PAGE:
What is Colposcopy?
Colposcopy is a gynecological procedure of closely examining your cervix, vagina, and vulva for signs of any disease. This procedure is adopted when the doctors find the Pap Test reports abnormal. Here a special instrument called a Colposcope is used to examine closely. If the doctor finds something unusual in the Colposcopy procedure, a sample tissue can be collected for lab testing, this process is called a cervical biopsy.
Colposcopy process requirements can vary depending upon an individuals tests, types of Colposcopy and health problems. Usually, it is undertaken only when the doctor has recommended it. It is done in certain cases:
- When on Cervix examination, the Pap Smear Test is abnormal
- When cervix looks abnormal during the collection of Pap Smear
- Tests show that you have human papillomavirus or HPV
- Unexplained bleeding or other problems
- Burning sensation in the vagina
- Constant pain or irritation in the vagina
Who is at Risk?
Colposcopy procedure or cervical biopsy is undertaken depending upon ones intimate health conditions and severity of it. Certain red flags for when doctors can advise Colposcopy procedure are:
- Cervical abnormality
- Mild, moderate or severe dysplasia
- People who have abnormal Pap Smear test result
Colposcopy is a process to conduct an examination on the cervix, vagina, and vulva. The reasons for discomfort, pain or burning sensation in these areas can vary depending upon the health conditions, infection, age, etc. And therefore the test is advised by the doctors after undergoing certain processes. Some of the causes of undertaking Colposcopy procedure are:
- Genital warts
- Polyps on the cervix
- Cervical cancer
- Precancerous or dysplasia symptoms
- Presence of human papillomavirus
How is Colposcopy diagnosis done?
For the Colposcopy process, the doctors use a special instrument called the Colposcope. The Colposcope allows for an exemplified view of the cells with greater clarity. The diagnosis is done in a Doctors chamber and usually takes about 10-20 minutes.
- Much like Pelvic exam or a Pap Smear, the test requires examination of the cells of vagina, cervix, and vulva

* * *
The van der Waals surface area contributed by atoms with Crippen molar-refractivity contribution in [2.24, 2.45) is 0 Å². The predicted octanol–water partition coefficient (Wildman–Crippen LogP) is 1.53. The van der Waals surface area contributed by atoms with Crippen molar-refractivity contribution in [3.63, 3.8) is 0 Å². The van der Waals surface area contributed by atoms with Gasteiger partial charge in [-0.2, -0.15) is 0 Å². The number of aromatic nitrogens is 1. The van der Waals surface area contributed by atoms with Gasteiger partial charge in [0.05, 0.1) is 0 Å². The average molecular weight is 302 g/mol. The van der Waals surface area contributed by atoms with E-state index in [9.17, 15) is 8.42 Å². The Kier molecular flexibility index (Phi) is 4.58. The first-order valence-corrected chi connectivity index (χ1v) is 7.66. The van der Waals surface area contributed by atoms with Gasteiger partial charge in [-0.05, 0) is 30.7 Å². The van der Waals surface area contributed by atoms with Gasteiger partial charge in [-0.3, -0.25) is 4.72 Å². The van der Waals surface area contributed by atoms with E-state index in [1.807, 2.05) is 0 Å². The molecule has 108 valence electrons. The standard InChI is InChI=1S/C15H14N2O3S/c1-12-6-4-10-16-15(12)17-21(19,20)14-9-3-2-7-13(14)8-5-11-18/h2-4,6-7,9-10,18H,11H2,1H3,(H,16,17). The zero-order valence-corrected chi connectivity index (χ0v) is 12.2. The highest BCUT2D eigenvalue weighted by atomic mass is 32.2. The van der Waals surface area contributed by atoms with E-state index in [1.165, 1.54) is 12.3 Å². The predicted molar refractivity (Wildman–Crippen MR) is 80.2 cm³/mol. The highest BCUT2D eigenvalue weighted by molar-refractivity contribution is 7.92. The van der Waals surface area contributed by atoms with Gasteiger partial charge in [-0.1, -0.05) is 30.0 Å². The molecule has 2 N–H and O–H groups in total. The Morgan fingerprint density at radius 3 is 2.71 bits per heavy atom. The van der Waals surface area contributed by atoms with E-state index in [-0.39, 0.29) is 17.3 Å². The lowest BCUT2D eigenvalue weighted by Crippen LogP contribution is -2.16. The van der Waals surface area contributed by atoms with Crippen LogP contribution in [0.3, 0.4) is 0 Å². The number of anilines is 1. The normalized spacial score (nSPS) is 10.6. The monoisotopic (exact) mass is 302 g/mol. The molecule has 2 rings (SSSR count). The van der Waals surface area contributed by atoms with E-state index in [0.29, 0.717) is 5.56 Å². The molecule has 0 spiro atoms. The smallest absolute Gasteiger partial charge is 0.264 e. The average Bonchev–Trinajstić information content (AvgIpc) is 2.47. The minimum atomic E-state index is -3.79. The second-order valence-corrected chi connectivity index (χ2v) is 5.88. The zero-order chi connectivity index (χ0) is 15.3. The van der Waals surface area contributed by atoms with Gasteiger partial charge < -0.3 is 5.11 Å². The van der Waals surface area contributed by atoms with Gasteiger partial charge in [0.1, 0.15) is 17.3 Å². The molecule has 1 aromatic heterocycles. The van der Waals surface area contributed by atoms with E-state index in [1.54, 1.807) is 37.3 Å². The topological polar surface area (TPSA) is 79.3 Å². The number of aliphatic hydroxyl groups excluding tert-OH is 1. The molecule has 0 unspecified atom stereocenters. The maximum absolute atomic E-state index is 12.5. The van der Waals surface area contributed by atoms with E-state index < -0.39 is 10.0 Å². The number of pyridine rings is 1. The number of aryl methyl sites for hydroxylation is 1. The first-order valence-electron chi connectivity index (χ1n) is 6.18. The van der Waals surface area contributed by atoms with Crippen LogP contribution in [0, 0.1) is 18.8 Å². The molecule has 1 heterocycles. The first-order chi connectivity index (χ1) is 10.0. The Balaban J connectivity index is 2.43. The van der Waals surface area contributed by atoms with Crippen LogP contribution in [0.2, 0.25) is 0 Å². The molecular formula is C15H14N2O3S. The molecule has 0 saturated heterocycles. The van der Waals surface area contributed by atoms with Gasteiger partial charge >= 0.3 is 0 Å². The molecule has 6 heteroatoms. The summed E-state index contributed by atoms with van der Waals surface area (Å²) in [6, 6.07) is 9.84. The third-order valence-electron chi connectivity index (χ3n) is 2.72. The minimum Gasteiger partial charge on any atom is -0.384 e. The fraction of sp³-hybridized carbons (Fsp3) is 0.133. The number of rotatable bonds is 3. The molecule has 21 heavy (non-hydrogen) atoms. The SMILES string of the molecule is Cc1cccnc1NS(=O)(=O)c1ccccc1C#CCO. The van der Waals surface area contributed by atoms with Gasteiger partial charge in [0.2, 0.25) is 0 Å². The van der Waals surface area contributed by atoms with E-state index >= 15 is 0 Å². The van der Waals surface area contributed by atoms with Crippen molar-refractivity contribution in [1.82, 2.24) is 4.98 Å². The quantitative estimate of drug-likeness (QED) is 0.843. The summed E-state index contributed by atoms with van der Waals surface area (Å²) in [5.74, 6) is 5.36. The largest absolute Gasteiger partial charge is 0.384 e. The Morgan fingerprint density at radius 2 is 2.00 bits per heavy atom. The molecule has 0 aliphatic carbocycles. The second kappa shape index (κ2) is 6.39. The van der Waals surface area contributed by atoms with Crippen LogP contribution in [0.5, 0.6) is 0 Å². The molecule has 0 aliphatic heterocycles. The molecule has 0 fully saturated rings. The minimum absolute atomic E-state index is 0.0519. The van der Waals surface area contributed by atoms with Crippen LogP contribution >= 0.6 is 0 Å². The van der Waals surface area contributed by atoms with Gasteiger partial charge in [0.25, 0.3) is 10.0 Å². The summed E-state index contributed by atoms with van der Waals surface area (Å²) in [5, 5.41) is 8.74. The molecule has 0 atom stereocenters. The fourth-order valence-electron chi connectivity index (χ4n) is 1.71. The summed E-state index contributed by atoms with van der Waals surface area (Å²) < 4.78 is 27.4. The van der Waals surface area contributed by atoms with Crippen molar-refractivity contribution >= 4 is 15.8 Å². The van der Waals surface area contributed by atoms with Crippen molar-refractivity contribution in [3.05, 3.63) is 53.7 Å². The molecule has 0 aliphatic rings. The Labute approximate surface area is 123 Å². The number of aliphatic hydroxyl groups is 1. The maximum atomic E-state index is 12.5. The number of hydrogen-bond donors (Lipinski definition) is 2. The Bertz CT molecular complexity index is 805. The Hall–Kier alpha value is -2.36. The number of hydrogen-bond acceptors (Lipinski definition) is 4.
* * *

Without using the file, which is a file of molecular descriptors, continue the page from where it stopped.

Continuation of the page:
- The doctor places a metal speculum in the Vagina to open the walls of the vagina so that cervix is clearly seen
- The magnifying instrument called Colposcope is positioned a few inches away from the vulva, and bright light is used to look through the Colposcope and examine.
- Doctors sometimes use a solution to highlight any suspicious areas when examining through Colposcope. The Cervix or vagina is also swabbed with cotton to clear away any mucus and get a clear view.
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How to prepare for Colposcopy?
Colposcopy treatment is a procedure usually scheduled at least one week after your periods. This helps doctors to have a clear view of the cervix and also take the samples well is cervical biopsy is undertaken. Before scheduling or beginning with the process, doctors help you prepare in certain ways. These include:
- Doctors ask you to stop any other medication that could increase the risk of bleeding like warfarin, ibuprofen, aspirin, naproxen, etc.
- Avoid using tampons, genital creams, etc at least 24-48 hours before the procedure
- Avoid having sexual intercourse 24-48 hours before the test
- An over-the-counter pain reliever is given before conducting the process
How to recover from Colposcopy?
If your Colposcopy doctor doesn't take a Cervical Biopsy sample during the Colposcopy diagnosis, you might not need to take rest at the clinic and can immediately resume activities. Slight spotting or bleeding from the Vagina in the next two days is common. But if the biopsy sample is taken, here are some of the things you may experience:
- Vaginal pain for the next two days
- Light bleeding and spotting for 2-5 days
- Dark discharge from Vagina for 2-3 days
Using a sanitary pad to catch the blood or discharge. It is recommended to restrict using tampons, douching, or vaginal intercourse until one week after the biopsy.
How can Colposcopy complications be prevented?
Colposcopy is a safe procedure usually conducted by a qualified doctor. Although all safety measures are undertaken, on rare occasions some complications might occur, like:
- Excessive bleeding
- Pain in the pelvic area
- Chills in the body
- Excessive abdominal pain
It is safe to consult your doctor at the earliest.
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